TUCSON, Ariz. -- Hours before President Barack Obama addressed the nation in the State of the Union, Arizona Governor Jan Brewer took a helicopter tour of the Mexican border.
Brewer has long challenged the Obama Administration on its claims that the border is secure. On Tuesday afternoon she stepped off a Blackhawk helicopter in Tucson, escorted by the Air National Guard. She’d spent the morning flying along the border. She said she saw:
“Some fencing, a few Border Patrol on the ground, we saw some mountains where the scouts are, the trails, the garbage. All the stuff that we’ve seen in the past.”
Brewer didn’t say whether she saw any illegal immigrants or drug smugglers. But she did say she saw people south of the border putting on their coats and preparing to cross.
She also didn’t say what level of security achievement on the border would satisfy her. The Obama Administration has claimed success on the border since 2010.
“I would say Mr. President, you need to come down and talk to the ranchers and talk to some of the people that are working down here that are on the ground. They will tell you differently," she said.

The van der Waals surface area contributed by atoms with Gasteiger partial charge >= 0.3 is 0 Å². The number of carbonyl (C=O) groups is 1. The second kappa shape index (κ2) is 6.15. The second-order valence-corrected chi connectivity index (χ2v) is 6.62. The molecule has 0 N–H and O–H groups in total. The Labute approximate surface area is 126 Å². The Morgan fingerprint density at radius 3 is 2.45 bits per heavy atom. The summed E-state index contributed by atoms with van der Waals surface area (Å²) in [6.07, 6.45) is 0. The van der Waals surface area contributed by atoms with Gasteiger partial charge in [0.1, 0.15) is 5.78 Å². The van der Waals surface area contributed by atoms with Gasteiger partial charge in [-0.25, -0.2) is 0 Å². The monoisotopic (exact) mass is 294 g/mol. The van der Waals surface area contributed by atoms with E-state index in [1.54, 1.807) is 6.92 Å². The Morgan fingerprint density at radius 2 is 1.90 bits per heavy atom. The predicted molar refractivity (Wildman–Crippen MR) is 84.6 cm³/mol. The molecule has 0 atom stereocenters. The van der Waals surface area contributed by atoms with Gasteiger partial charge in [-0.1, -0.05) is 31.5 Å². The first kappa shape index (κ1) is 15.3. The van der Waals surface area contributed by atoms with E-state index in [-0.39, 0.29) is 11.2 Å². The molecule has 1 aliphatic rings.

The governor has raised this before. At what point is the border secure? Apprehensions have dropped to record lows, but drug smuggling has not. And cartels continue smuggling cash and weapons south.
A panel sponsored by the Immigration Policy Center, a left-leaning think tank, addressed some of those issues Tuesday morning.
Former Arizona Attorney General Terry Goddard works with the group. He said people on both sides of the debate keep shifting the goal posts.
"The efforts to increase the Border Patrol for example, it’s not enough. Every time there is an effort to increase physical security, the answer is, however much you’ve done, it’s not enough," Goddard said.
The governor said she would serve on a border commission as part of an immigration reform plan sponsored by Republican Senators.